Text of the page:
In this paper the surface energy balance of forests is considered on a regional scale. The interaction between the surface fluxes of sensible and latent heat on the one hand and the temperature (and humidity) of the planetary boundary layer (PBL) on the other is accounted for, as are entrainment processes at the top of the PBL. For this purpose, the one-dimensional PBL model of Troen & Mahrt is coupled to the simple 'single-leaf' vegetation model of Penman-Monteith. The surface conductance is described in accordance with Stewart, whereas the aerodynamic conductance is corrected for stability. The integrated model applies in stable, unstable and neutral conditions. Two forest types ('Thetford' and 'Les Landes') are modelled, and compared with grass and bare soil. In summertime, calculated temperature, saturation deficit and depth of the PBL are greater over forest than over grass. The entrainment of warm, dry air at the top of the PBL appears to be important. It supplies the energy to maintain the evaporation of wet forest higher than net radiation. Well-known features, such as low transpiration and high evaporation rates (compared with grass) when the canopy is dry and wet respectively, are described correctly.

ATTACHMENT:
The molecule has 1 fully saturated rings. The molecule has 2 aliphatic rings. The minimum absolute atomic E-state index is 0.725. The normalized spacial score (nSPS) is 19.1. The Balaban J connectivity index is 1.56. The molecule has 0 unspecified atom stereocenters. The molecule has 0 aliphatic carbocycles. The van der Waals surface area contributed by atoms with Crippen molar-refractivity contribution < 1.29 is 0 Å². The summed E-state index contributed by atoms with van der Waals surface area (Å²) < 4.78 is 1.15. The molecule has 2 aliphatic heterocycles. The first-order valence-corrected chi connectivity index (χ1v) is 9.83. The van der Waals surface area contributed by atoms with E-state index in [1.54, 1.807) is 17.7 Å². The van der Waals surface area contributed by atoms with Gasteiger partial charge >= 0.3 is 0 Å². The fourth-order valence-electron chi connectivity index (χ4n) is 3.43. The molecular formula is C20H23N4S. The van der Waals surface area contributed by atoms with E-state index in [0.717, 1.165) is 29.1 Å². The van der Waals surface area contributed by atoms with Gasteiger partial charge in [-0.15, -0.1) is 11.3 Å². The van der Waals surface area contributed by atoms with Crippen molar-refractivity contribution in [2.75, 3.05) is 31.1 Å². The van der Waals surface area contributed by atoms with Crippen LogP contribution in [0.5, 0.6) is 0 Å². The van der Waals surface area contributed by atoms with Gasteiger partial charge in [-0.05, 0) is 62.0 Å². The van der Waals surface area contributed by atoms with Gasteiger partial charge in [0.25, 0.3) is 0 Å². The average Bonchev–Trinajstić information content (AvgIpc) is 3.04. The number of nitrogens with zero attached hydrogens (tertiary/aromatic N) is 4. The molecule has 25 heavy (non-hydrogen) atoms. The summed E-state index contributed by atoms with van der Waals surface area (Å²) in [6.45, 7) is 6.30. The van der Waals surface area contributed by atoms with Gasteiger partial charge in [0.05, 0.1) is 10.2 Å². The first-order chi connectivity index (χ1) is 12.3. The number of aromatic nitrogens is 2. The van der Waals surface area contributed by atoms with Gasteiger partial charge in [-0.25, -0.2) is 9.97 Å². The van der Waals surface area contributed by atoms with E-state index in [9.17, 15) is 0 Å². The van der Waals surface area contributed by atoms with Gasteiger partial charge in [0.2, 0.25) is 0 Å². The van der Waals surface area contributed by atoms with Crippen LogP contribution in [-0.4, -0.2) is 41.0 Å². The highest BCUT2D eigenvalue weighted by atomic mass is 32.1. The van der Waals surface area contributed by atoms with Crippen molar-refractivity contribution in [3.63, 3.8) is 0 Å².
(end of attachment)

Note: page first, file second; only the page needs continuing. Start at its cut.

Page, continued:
|Journal||Philosophical Transactions of the Royal Society. Series B, Biological Sciences|
|Publication status||Published - 1989|